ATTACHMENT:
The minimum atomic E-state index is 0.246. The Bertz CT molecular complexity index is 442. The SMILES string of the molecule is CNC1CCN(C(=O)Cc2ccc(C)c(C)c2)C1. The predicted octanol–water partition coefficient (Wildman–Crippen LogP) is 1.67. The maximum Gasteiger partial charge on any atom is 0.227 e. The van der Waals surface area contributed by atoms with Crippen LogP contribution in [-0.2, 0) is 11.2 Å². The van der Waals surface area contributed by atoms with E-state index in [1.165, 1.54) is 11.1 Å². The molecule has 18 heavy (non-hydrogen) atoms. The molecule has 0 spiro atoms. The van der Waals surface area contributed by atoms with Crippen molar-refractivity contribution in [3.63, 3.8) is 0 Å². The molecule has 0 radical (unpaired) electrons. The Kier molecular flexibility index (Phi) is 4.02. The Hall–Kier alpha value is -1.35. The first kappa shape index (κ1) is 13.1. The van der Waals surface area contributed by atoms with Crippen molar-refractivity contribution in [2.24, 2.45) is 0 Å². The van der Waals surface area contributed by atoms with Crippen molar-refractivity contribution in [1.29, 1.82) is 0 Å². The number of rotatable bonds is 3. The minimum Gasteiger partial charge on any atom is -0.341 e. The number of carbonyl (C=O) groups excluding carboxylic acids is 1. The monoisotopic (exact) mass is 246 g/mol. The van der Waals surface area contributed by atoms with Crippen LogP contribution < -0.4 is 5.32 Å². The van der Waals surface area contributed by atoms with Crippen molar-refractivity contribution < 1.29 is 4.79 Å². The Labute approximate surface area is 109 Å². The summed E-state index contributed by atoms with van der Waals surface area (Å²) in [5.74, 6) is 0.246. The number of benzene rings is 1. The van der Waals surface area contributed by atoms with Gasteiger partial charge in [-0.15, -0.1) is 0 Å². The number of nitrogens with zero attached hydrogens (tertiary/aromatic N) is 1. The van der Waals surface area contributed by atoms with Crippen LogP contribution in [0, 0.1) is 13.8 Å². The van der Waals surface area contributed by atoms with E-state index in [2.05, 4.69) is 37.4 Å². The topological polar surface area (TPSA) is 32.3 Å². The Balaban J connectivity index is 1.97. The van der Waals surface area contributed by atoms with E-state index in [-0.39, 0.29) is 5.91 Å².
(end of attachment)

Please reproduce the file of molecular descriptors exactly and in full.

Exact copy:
The minimum atomic E-state index is 0.246. The Bertz CT molecular complexity index is 442. The SMILES string of the molecule is CNC1CCN(C(=O)Cc2ccc(C)c(C)c2)C1. The predicted octanol–water partition coefficient (Wildman–Crippen LogP) is 1.67. The maximum Gasteiger partial charge on any atom is 0.227 e. The van der Waals surface area contributed by atoms with Crippen LogP contribution in [-0.2, 0) is 11.2 Å². The van der Waals surface area contributed by atoms with E-state index in [1.165, 1.54) is 11.1 Å². The molecule has 18 heavy (non-hydrogen) atoms. The molecule has 0 spiro atoms. The van der Waals surface area contributed by atoms with Crippen molar-refractivity contribution in [3.63, 3.8) is 0 Å². The molecule has 0 radical (unpaired) electrons. The Kier molecular flexibility index (Phi) is 4.02. The Hall–Kier alpha value is -1.35. The first kappa shape index (κ1) is 13.1. The van der Waals surface area contributed by atoms with Crippen molar-refractivity contribution in [2.24, 2.45) is 0 Å². The van der Waals surface area contributed by atoms with Crippen molar-refractivity contribution in [1.29, 1.82) is 0 Å². The number of rotatable bonds is 3. The minimum Gasteiger partial charge on any atom is -0.341 e. The number of carbonyl (C=O) groups excluding carboxylic acids is 1. The monoisotopic (exact) mass is 246 g/mol. The van der Waals surface area contributed by atoms with Crippen LogP contribution < -0.4 is 5.32 Å². The van der Waals surface area contributed by atoms with Crippen molar-refractivity contribution < 1.29 is 4.79 Å². The Labute approximate surface area is 109 Å². The summed E-state index contributed by atoms with van der Waals surface area (Å²) in [5.74, 6) is 0.246. The number of benzene rings is 1. The van der Waals surface area contributed by atoms with Gasteiger partial charge in [-0.15, -0.1) is 0 Å². The number of nitrogens with zero attached hydrogens (tertiary/aromatic N) is 1. The van der Waals surface area contributed by atoms with Crippen LogP contribution in [0, 0.1) is 13.8 Å². The van der Waals surface area contributed by atoms with E-state index in [2.05, 4.69) is 37.4 Å². The topological polar surface area (TPSA) is 32.3 Å². The Balaban J connectivity index is 1.97. The van der Waals surface area contributed by atoms with E-state index in [-0.39, 0.29) is 5.91 Å².